The BCBA will identify a goal behavior for your child. Each time your child completes that action, they’ll receive a reward based on their preferences, such as:

  • Toys
  • Books
  • Praise
  • Access to favorite activities
  • Video games

Your team may discuss the “A-B-Cs” during the course of your child’s treatment:

  • A—Antecedent, or what occurs right before the target behavior
  • B—Behavior, or the behavior we want to address
  • C—Consequence, what happens afterward

Common antecedents can include:

  • Verbal cues, such as requests or commands
  • Physical cues, such as objects or sounds
  • Environmental cues, such as another person interacting

Exploring your child’s ABCs can help an analyst determine why a specific behavior occurs. Then, they can determine how different consequences affect the behavior. With practice, your child can replace unwanted behaviors with alternative, more positive ones.

Caregiver Training

In order to generalize skills, it’s a good idea to get involved in your child’s treatment. Good ABA therapy will include parent or caregiver training. Family involvement is an important factor in successful ABA Therapy.

As parents, entering your child into ABA Therapy can be challenging. You may not know how to duplicate the skills they’re learning in ABA therapy at home. You can absorb the basics of applied behavior analysis therapy as you work with your ABA specialist and your child. You will learn how to encourage new skills as well as how to handle challenging behavior.

It helps to determine which forms of reinforcement can have a negative effect on your child’s progress, too. For example, you won’t want to give in to tantrums. The BCBA will help you find new ways to help your child through these behaviors.

Evaluations

Over the course of your child’s ABA therapy, the BCBA will determine which interventions are working based on ongoing data from observations. Then, they can make changes to your child’s treatment plan. Adjusting their approach will help them recognize which techniques are best suited for your child.

Other Uses for ABA Therapy

While the primary use for ABA therapy has always been to help people with autism, it can also help treat patients with other developmental concerns, including:

  • Cognitive impairment (often due to a brain injury)
  • Anger or mood issues
  • OCD
  • Phobias
  • Panic disorder
  • Dementia
  • Eating disorders
  • Borderline personality disorder
  • Substance misuse

How Much Does ABA Therapy Cost?

Because of the custom nature of ABA therapy, it is difficult to hang a price tag on it. Fortunately, most states have laws requiring insurance companies to provide coverage for autism treatment. And there are a number of government assistance programs and private grants available.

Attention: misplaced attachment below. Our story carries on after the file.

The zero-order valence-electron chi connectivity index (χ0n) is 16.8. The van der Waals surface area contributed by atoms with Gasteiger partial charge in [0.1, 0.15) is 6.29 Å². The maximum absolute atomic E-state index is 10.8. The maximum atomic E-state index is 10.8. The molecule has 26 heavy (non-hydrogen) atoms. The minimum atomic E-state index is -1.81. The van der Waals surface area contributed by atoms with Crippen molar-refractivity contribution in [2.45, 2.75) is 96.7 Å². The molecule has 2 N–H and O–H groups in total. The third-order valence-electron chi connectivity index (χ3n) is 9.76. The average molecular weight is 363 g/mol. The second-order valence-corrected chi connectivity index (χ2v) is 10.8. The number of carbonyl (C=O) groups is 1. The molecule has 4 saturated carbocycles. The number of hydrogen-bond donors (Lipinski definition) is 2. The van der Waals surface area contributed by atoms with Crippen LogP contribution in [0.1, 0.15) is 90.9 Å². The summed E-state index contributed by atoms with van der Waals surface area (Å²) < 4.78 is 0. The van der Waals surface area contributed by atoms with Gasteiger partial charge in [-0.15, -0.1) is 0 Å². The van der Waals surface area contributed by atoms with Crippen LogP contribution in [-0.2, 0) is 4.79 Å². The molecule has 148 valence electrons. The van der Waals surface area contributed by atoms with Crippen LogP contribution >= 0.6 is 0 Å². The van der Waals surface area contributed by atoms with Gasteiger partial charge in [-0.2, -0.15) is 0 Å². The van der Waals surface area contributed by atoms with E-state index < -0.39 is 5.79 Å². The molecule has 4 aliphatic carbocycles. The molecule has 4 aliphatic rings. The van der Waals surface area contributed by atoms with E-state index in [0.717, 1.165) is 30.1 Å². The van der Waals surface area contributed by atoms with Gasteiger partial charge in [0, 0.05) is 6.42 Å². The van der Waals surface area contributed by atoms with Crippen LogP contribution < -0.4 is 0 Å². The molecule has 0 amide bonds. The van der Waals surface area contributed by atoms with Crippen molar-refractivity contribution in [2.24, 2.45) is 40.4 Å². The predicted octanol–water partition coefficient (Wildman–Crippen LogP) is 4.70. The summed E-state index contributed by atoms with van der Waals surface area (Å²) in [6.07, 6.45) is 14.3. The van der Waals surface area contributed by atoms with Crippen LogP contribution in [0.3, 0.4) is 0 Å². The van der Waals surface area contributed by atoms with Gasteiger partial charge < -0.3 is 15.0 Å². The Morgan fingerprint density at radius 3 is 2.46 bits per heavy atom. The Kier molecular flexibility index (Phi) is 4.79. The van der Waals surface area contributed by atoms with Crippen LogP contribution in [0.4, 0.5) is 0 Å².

However, the cost is determined based on different variables, including:

  • Type of ABA intervention used
  • Services offered
  • Client needs and goals
  • Frequency of treatment sessions

Finding a Therapist

Before starting your child’s ABA therapy, it’s important to find a qualified behavior analyst. Choosing a board certified behavior analyst will give you peace of mind. You’ll know your child is in the best possible hands.

First, make sure the therapist has extensive, specialized ABA training. In some cases, a therapist won’t have BACB (Behavior Analyst Certification Board) certification. They might still have training, though. Ask how recently they completed their training.

Are they using the most up-to-date techniques? If they don’t prioritize continued learning, they might be depending on outdated knowledge. Look for someone who has experience and continued training on ABA interventions.

Here is a list of questions you can ask while interviewing ABA therapists:

  • What training have you received?
  • How recently did you receive training?
  • How will you meet my child’s specific needs?
  • What techniques can I use at home to help my child?
  • Do you offer any scholarships or funding opportunities?
  • How many hours of therapy will my child require each week?
  • Can I sit in on my child’s therapy sessions?
  • How do you address negative behaviors?
  • What techniques can I use after my child’s sessions?
  • How many people will help my child?

ABA Therapy at ABA Centers of America

With early intervention, you can equip your child with the skills they need in real-life situations. At ABA Centers of America, we specialize in helping families create the brightest future possible. We are here to help children, teens, and adults grow, learn, and lead fulfilling lives. We have experience with all forms of autism across the spectrum and with people of all ages. Was your child recently diagnosed with an autism spectrum disorder? We can help.

Contact us today for a free consultation with one of our autism treatment professionals.